With the passage of time, such differences between the two sects became irreconcilable. According to tradition, these two sects formally came into existence between 80 C.E and 83 C.E. While the two sects different on important issues, they also interacted and showed tolerance towards each other. Overtime, both the sects suffered from further schisms and disintegrated into sects and schools.

Jainism in the north and central India

Apart from the council of monks organized by Sthulabhadra, two more councils were held at Mathura and Vallabhi in the 4th century C.E., to resolve the differences and determine the correct teachings and their interpretation. Not much is known about the outcome of these councils. However apparently they did not result in any reconciliation between the two sects. Another council was held in the 5th century at Vallabhi, which was not attended by the Digambaras.

Ujjain was another important center of Jainism in ancient India. The area was ruled by Sakas for sometime in the first century C.E. Jaina tradition claims them to be followers of Jainism. Their successor king Vikramaditya was probably either a patron or a follower of Jainism. Jaina tradition also claims that Salivahana of Satavahana dynasty who ruled a vast empire in the south also practiced Jainism. However, we do not know how far these claims are historically accurate.

Jainism continued to thrive in various parts of India for a long time due to the religious tolerance practiced by many kings of the subcontinent. They supported it even while they practiced Hinduism or Buddhism. King Harshavardhana (600-647 C.E.) followed this principle to the extreme. He was a follower of Buddhism, but he showed exemplary tolerance towards all religions and respected the monks of all faiths who visited him. Once in five years he would empty the royal treasure by giving away all the riches to the poor and the needy. Another king of this period noted in the Jaina scriptures was Ama, who converted to Jainism and lent it his support.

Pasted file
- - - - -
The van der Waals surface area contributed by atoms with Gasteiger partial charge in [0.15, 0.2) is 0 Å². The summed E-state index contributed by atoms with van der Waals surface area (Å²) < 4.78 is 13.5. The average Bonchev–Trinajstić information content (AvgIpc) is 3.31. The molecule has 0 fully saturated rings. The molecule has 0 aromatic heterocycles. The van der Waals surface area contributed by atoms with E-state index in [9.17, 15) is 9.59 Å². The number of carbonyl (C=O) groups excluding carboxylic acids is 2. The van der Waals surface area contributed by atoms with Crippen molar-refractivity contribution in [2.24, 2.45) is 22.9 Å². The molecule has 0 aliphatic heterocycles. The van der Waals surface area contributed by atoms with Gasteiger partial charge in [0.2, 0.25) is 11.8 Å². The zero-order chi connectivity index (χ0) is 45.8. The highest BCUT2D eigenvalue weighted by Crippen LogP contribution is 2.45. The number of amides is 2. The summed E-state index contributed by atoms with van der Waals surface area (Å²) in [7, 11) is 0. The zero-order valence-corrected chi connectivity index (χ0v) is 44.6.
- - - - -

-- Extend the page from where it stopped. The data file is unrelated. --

Because of patronage it received from kings of such great character, Jainism flourished in many regions of India, from north to south and from east to west. Although it was not the dominant religion in the Indian subcontinent, its patrons and followers held important position and wielded considerable influence, while the monks were respected and held in esteem. During this period, many temples and monuments were built in India in honor of the Tirthankaras. Many Brahmanas served in those temples as priests and offered daily worship. The principle and practice of nonviolence was widely recognized and became a central virtue in all major traditions.

Jainism in Gujarat